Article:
28 July 2012

Eighth Understanding


8. To be faithful, as God is faithful, requires a community where faithfulness can be learned. In our calling to become community, our faithfulness will be tested. We should not resist the test, but, rather embrace it. Like “silver tried seven times” we will be all the stronger; the community will be more real. In the testing of faithfulness we learn to rejoice together and to suffer together.

This is one of the Understandings that is, I think, the most difficult when one considers that most of us are not close to the Lindisfarne Community Mother house in Ithaca, New York. At the same time, it is also the Understanding that may have the greatest impact on us and others around us. This Understanding is one that I feel the most. That is, it’s bloody difficult to be in community when one is several hundred (or thousand) miles from other members of the community (We have professed members from all over the world: the USA, the UK, New Zealand, Germany, Indonesia, and South Africa)! But, as this Understanding puts it, so clearly, we shouldn’t resist this test, but embrace it. We have the opportunity to show what an inclusive, ecumenical global community can look like in day-to-day life. It’s hard. Real hard. But it’s what we’ve chosen to do. And, with us pushing that envelope, our community becomes more real. More so because it’s intentional and spread out.

We’ve used several social media technologies to make the distance smaller. We have a Facebook page and use mailing lists. Several of us have blogs that others can read and see what’s going on in our distant, yet connected, lives (you can see the links on the left side of our home page). We use instant messaging technologies to “chat.” And, we’ve used Skype to have classes and Eucharist. These are all planned events. We make arrangements and do our best to connect with each other.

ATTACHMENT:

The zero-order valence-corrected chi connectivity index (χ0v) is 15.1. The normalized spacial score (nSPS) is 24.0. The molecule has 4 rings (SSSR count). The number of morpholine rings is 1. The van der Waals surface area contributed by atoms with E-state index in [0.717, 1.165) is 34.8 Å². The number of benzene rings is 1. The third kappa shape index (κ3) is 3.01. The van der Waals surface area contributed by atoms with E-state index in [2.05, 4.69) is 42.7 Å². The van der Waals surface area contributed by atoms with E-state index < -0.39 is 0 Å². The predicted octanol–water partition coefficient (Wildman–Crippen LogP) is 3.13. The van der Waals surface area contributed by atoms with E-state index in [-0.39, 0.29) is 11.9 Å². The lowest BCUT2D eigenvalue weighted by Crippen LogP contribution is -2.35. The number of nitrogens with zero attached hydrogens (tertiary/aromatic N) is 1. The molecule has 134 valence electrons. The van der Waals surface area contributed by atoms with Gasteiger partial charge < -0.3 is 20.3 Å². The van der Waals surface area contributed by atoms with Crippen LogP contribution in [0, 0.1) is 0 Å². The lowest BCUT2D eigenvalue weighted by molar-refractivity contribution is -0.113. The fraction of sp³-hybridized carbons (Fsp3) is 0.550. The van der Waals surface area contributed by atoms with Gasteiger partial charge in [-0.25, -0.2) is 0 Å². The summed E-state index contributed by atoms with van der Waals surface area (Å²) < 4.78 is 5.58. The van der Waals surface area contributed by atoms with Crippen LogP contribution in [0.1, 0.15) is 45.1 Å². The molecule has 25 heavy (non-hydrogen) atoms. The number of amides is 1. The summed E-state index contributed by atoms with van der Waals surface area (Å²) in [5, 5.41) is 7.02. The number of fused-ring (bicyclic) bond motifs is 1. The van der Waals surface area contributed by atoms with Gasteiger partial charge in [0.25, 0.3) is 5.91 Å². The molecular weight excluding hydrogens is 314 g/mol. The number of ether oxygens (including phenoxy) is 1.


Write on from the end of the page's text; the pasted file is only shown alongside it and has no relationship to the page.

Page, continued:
We also have an annual retreat at the beautiful Casowasco Retreat and Conference Center in Owasco, New York. In the past (before I found them), they’ve had retreats to our namesake - Lindisfarne (also known as Holy Island), a tidal island off the northeast coast of England. As one can imagine, this, too, is a planned event. We have to be intentional about getting together. It’s hard and stressful (the travel alone can be trying). And when we get together, sometimes it’s awkward, but most of the time it’s amazing. Just like with most families!

Also, this faithfulness is understood when it comes to our practices - Eucharist, the Daily Office, Meditation, Study, Service, and Soul Friendship (anamchara). These, and a few other things, make up our Rule of Life - the basic guide for our community living. When I do my daily practices, I am ever mindful that others with the Lindisfarne Community are doing them as well. This, too, connects us. It helps us to remain faithful - first to our commitment to God and secondly to our commitment to each other as a community.

It’s not easy. Like being in any long-distance relationship, it takes acceptance and trust. I have found these attributes over-flowing, not only with individuals within the community, but from the Lindisfarne Community as a whole. They have truly been a fresh breath of God’s Spirit to me and my family. I only hope that we can be the same for them.



~~~
In the Love of the Three in One,

Br Jack+, LC

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